I've removed ivy, how do I get rid of the left over trigs

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I've removed ivy, how do I get rid of the left over trigs? See pic?
 

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mallyo, good evening.

How about a plastic rake, either a leaf rake used in Autumn, at ground level, a lawn or path Etc. or if you are able a set of ladders and a plastic hand rake, the type used for treating loos soil?

If you are up the ladder a hard set of gloves and brush off the easier to remove bits.

BUT! watch out for plastic coloured scrape marks on the brick, if possible avoid metal as this definitely will leave scrape marks

Ken.
 
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I have a brush that seems to be made from rubber. It has a yellow telescopic handle
Something like that should work

I believe that it's a JML Wonderbroom
 
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Plastic snow shovel used as a scraper would be better than a rake but test it doesn't leave marks first , it will come off easier if left as per Andys post.
 
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I did have it on the side of my house, I cut the stem where it came out of the ground and was advised to leave as long as possible. I did try to pull it off straight away but found it was pulling the mortar out of the wall. I just left it and it lost all of its strength/grip. One year later it nearly just fell off.

Andy
 

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If I may interject, I've heard that you shouldn't allow ivy to grow up under the eaves and possibly into the loft space. Is that the case and, if so, what damage would it do?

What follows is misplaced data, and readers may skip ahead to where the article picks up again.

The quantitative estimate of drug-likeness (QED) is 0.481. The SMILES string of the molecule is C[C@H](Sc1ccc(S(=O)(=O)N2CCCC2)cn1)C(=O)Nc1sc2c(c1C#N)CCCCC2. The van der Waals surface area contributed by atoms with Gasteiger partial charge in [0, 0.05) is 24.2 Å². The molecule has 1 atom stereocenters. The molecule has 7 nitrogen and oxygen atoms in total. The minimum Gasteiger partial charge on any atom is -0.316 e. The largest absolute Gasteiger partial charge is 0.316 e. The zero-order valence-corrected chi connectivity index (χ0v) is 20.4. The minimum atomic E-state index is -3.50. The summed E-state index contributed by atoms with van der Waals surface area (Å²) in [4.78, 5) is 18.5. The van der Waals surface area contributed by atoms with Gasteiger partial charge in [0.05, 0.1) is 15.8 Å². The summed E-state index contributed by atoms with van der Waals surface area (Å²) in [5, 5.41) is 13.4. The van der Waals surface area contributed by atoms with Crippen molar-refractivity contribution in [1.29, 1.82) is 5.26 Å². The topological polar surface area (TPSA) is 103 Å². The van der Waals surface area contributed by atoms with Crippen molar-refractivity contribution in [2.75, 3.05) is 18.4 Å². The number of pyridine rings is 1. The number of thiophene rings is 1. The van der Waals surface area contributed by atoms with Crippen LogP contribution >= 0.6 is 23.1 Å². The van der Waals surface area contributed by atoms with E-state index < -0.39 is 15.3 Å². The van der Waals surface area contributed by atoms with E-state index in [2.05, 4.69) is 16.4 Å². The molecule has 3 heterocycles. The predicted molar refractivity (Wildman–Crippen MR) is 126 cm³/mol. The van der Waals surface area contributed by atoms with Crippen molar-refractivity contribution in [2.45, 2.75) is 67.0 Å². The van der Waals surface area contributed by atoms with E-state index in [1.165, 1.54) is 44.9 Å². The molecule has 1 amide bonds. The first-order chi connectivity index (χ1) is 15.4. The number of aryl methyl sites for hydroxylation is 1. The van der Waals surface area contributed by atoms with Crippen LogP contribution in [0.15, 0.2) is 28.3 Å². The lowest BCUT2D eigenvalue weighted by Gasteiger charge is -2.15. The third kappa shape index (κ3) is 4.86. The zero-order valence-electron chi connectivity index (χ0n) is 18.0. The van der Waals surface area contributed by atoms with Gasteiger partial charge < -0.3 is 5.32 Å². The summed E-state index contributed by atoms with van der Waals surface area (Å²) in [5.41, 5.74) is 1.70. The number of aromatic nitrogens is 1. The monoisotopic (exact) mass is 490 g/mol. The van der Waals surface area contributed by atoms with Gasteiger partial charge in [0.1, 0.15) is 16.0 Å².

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If I may interject, I've heard that you shouldn't allow ivy to grow up under the eaves and possibly into the loft space. Is that the case and, if so, what damage would it do?
It is a good idea to keep it back - because like many plants, it starts tiny through gaps and can end up thick and pushing against timbers. Buddliea seeds are the worst, in brickwork
 
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I did have it on the side of my house, I cut the stem where it came out of the ground and was advised to leave as long as possible. I did try to pull it off straight away but found it was pulling the mortar out of the wall. I just left it and it lost all of its strength/grip. One year later it nearly just fell off.

Andy

I do the same. I cut off most of the volume for neatness, but the tiny feet will die, dry, shrivel and weather away. This is also less work and means you do not have to use a ladder.

BTW cut through all the stems near the ground and leave a clear space that you can see all round the house, as your first step, and immediately dab neat Glyphosate on all the freshly cut stems, with a small paintbrush, to kill them. If any still live, do it again after a month. Weedkiller on the leaves is ineffective because they are waxy and not absorbent.

If you leave any of the stems alive, it will continue to grow and you will have to do it again. Tidying up the dead stuff is just for appearance and there is no hurry.
 

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It is a good idea to keep it back - because like many plants, it starts tiny through gaps and can end up thick and pushing against timbers. Buddliea seeds are the worst, in brickwork
Thanks.
I have been cutting the stems as they approach the gutter. Anything above just dies off.
Fortunately, we live in a bungalow and it is easy to reach that high without a ladder.
In the past, it has been left to grow, but I have never seen it invading the gutter. I was more concerned as to what it would do inside the loft. I was assuming that as there is very little daylight in there anything inside would not thrive, but if it could damage the timbers then that would need me to take action.
No problem with the brickwork, though, as the walls have been rendered all the way up and it seems to be in good condition.
Thanks for your advice.
 
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It wouldn't be strong enough to shift roof timbers but could push against the soffit and fascia. If it's cut and died it'll be fine.
 
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